It is a quilt I designed for Canada’s 150th anniversary. I think you can guess the colors ;-). But I think the way I used these blocks will be a surprise to you… (Are you excited yet?)

XXX Annika

Playing with Simple Blocks in EQ – Part 2

Weave and Knots Quilt – original design by Annika Kornelis

In the picture above, can you see which square block I added to the striped block I played with in my previous post?re It is this one:

Fan variation block – drafted by me

I drafted this block myself, like the previous two blocks. The EQ block libraries have similar blocks, but I wanted a specific look, and I find it quicker to just draw it myself instead of browsing the libraries, trying to find exactly what I need. This block here is a simpler version of the ‘Rainbow fan’ block in EQ.

I am not sure how this ‘rainbow fan’ block was constructed, and I am not worried about it either when I am playing in EQ! I guess you could piece it or applique it, whatever your preference.

Modern Vine Strip Quilt – original design by Annika Kornelis

Quickly after I started combining the striped block with the curved block, I discovered something was missing. I wanted a block that would connect the curves with the stripes.
So I edited the fan block, adding six lines in the background.

Connecting Fan Variation block – original design by Annika Kornelis

These six simple lines added a lot of possibilities! Suddenly, I could make continuous lines flowing in many directions. You can see the difference when you compare the Modern Vine quilt below with the one above.

Modern Vine Strip quilt, continous  – original design by Annika Kornelis

Now, I wanted to explore the possibilities of just the Fan block with the Connecting Fan block, without the straight stripes.

Circles and Waves Medallion Quilt 1 – original design by Annika Kornelis

In just red and white, I created several medallion style quilts by setting my two chosen blocks in an on point setting.

Circles and Waves Medallion quilt 2 – original design by Annika Kornelis

This last one uses the same blocks on point, but is not a medallion quilt. I made many variations of these asymmetrical continuous wavy ribbons, but I think I like this one best.

Wavy Ribbons – original quilt design by Annika Kornelis

And, when I added the stripes again, I found these three blocks make very nice medallion style quilts in a straight set, too!

Stripes and Curved Medallion quilt – original design by Annika Kornelis

I just can’t stop playing with these! They are so versatile, and I have a need to explore every option. So, I have lots more to show you!

XXX Annika

Playing with Simple Blocks in EQ – Part 1

I have been playing around with a set of four blocks in EQ7. The combination is very versatile, as I hope to show you.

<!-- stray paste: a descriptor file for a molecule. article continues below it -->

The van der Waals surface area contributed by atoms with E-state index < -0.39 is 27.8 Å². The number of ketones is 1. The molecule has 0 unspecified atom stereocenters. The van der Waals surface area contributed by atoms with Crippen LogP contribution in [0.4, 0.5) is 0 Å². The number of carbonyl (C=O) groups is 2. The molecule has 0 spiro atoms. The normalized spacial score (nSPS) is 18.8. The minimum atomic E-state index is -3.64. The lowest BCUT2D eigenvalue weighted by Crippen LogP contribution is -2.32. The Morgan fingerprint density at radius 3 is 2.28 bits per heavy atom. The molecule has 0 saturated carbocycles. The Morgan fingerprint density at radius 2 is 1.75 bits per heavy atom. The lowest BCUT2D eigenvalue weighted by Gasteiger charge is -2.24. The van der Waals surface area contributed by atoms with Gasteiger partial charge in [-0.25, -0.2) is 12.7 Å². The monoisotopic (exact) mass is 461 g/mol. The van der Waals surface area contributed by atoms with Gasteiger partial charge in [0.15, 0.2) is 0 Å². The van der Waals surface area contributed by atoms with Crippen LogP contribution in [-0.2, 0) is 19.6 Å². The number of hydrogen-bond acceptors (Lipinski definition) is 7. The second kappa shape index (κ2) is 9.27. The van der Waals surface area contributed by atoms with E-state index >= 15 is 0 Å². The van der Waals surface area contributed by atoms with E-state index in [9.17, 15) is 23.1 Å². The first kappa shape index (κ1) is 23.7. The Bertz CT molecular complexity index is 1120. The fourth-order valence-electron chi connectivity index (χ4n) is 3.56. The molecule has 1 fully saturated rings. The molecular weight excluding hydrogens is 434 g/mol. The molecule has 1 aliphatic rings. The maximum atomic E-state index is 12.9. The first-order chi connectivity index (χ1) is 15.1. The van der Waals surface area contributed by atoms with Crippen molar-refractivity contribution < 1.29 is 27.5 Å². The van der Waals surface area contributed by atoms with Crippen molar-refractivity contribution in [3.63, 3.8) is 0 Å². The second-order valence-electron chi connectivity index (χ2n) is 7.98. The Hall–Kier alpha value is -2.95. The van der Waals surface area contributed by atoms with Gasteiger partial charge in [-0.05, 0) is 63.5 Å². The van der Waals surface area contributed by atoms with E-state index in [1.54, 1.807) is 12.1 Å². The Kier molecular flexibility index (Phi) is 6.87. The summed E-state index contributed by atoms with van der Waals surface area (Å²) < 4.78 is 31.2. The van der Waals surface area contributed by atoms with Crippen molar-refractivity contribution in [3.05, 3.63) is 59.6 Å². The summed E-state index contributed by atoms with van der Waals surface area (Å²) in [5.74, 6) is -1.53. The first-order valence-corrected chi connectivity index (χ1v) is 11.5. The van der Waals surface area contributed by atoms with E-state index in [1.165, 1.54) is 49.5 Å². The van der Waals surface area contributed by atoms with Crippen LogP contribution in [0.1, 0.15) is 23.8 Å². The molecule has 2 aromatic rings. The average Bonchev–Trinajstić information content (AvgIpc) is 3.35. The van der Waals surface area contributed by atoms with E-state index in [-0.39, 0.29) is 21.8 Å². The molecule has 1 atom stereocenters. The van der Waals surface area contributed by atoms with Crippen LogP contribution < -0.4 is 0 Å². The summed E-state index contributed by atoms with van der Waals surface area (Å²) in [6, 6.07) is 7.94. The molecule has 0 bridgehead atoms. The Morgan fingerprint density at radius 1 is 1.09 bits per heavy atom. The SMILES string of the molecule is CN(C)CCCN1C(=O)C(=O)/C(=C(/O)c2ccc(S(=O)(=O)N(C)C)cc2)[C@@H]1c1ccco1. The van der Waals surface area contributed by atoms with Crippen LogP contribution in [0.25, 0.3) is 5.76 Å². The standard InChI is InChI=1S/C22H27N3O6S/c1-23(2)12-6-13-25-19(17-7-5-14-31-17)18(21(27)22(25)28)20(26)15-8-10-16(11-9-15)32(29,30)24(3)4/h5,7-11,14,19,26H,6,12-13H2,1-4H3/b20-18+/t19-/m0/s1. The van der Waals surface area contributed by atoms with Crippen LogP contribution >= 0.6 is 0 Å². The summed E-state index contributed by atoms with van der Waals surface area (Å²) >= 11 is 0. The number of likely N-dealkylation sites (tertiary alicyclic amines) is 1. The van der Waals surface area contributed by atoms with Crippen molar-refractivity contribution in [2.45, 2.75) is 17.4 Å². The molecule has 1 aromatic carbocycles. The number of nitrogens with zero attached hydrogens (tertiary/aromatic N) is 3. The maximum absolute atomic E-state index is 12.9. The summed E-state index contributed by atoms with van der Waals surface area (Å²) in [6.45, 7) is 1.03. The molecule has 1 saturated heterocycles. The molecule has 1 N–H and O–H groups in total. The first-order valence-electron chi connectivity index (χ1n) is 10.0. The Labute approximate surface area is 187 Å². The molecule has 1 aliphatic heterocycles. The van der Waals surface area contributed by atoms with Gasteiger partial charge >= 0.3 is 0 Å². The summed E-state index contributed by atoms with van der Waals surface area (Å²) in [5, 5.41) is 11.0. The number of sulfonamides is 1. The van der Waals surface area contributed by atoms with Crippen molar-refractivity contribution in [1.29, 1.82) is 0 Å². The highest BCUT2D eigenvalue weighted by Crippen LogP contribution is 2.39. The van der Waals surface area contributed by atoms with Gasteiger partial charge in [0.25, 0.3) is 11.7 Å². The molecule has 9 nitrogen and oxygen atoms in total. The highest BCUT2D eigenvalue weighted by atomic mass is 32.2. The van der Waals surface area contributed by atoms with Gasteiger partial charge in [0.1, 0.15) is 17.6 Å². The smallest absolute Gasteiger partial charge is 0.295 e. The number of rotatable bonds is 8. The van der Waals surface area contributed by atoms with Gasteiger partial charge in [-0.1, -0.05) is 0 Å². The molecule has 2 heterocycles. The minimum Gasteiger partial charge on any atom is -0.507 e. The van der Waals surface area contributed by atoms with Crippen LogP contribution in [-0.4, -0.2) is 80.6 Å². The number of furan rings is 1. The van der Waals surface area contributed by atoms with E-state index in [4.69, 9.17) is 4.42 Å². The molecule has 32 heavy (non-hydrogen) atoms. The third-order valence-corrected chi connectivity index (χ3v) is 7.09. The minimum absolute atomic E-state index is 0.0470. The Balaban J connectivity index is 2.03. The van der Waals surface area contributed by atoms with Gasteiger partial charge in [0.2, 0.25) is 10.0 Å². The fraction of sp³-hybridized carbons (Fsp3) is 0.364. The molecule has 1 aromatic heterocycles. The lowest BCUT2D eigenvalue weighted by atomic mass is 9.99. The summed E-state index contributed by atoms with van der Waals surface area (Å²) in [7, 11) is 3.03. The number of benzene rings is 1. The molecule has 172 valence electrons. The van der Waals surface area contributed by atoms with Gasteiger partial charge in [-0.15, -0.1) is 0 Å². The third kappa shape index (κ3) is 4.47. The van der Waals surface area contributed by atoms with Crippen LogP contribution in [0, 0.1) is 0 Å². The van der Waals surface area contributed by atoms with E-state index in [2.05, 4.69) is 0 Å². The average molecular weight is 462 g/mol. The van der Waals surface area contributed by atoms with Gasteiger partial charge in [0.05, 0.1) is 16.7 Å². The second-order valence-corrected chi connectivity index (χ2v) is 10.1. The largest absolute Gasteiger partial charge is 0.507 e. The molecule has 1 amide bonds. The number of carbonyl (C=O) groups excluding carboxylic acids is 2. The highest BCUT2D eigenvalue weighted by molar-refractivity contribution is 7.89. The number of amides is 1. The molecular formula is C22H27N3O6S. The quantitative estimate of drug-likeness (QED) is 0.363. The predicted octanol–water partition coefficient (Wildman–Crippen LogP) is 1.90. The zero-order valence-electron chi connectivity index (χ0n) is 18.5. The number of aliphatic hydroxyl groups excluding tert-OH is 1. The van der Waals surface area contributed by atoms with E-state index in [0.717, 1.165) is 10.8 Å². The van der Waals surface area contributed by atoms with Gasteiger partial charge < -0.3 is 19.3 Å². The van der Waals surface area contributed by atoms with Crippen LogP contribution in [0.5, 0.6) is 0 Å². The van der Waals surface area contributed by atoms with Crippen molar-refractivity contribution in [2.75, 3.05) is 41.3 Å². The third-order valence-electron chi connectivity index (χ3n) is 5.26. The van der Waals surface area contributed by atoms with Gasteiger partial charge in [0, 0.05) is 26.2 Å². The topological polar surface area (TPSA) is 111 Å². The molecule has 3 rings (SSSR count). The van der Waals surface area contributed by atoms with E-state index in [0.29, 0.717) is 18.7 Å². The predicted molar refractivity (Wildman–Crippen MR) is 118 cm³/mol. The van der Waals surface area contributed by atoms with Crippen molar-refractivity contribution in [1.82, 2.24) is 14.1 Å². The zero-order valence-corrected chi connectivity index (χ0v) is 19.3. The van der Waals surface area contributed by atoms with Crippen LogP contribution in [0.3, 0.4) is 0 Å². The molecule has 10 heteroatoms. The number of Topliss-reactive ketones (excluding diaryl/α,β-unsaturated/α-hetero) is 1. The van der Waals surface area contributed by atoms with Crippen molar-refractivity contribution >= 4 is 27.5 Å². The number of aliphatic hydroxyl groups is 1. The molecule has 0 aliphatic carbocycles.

These blocks are very simple to draw in EQ. I think, even if you are a beginner, you will want to try this, and play with them yourself! I am starting with just two blocks:

Even with just the most simple block, the striped one on the left, you can make some really nice quilts!

Weave quilt, striped blocks only, set on point – original design by Annika Kornelis

Simple sewing, and you can make these blocks with the Inklingo shape collections for Log Cabin, available in several sizes. This design is square blocks set on point. I think an on point set always looks more dynamic than a horizontal set, so I prefer this for very simple blocks.

And I hope the picture above shows that, by adding a bit of randomness into block placement and coloring, a quilt with a very simple block does not necessarily look predictable.

Next is a quilt which combines both blocks.

Maze quilt, two colors  – Original design by Annika Kornelis

I love this graphic, dynamic look! It is very much the same as the quilt above, I just replaced some of the striped blocks with a log cabin block, and I reversed the coloring on some of the blocks, to break up longer lines.

If you prefer it a bit more playful, randomly add some color, including value changes to lighten up the rigid contrast, like I have done in the quilt design below.

Maze quilt, same as above, only different coloring – original design by Annika Kornelis

In my next post, I will combine the striped block with a different block, and we’ll see what happens!

XXX Annika

Drawing a Morse Star Block in EQ – Video

Medallion quilt with 18 inch Morse Star block in the centre, surrounded by a border of 9 inch Inklingo Stars. Original quilt design by Annika Kornelis – Medaillon quilt met 18 inch Morse Star in het midden, en daarom heen een rand van 9 inch Inklingo Stars. Origineel quiltontwerp van Annika Kornelis.

Click here to go straight to English

In mijn vorige post (alleen in het Engels) heb ik laten zien hoe ik het Inklingo Star blok heb getekend in EQ7. Vandaag gebruik ik Inklingo Star als basis voor het tekenen van het complexere Morse Star blok in EQ.

Het blok is complexer, maar het tekenen zelf is eenvoudiger. Het is eigenlijk vooral kopiëren en plakken. Als je het EQ projectbestand met Inklingo Star van Linda Franz (gratis!) hebt gedownload, kun je het Morse Star blok eenvoudig zelf creëren, zonder echt te tekenen.

18 inch Morse Star blokken in een horizontale setting, met 4.5 inch LeMoyne sterren. Origineel quiltontwerp van Annika Kornelis

Voor het tekenen van complexe blokken in EQ heb ik een paar ‘trucjes’. De belangrijkste:

  1. Importeer een afbeelding van het blok in EQ, en zet het op je ‘drawing board’ om over te trekken. Het kan je helpen het juiste raster en de bijbehorende snap settings te vinden.
  2. Zoek in de EQ Block Libraries een blok dat lijkt op het blok dat je wilt tekenen.

Vaak vind je er wel een. Importeer dat in je Schetsboek om te bewerken. Met een beetje geluk hoef je alleen de kleurverdeling van licht en donker aan te passen, of wat lijnen weg te halen of toe te voegen.

Trucje 2 heb ik hier gebruikt. Door in de EQ Block Libraries te zoeken in de categorie Classic Pieced: Eight-Pointed Stars, vond ik twee blokken die genoeg op Morse Star lijken om bruikbaar te zijn (Dutch Rose en Carpenter’s Wheel).

EQ Schetsboek met, van boven naar beneden: Inklingo Star blok, Dutch Rose blok, Carpenter’s Wheel blok

De video begint met deze twee blokken in mijn schetsboek, plus het Inklingo Star blok dat ik in de vorige video heb getekend.

De belangrijkste dingen die ik in de schermopname laat zien:

  • Wat er kan gebeuren als je lijnen verwijdert uit een blok.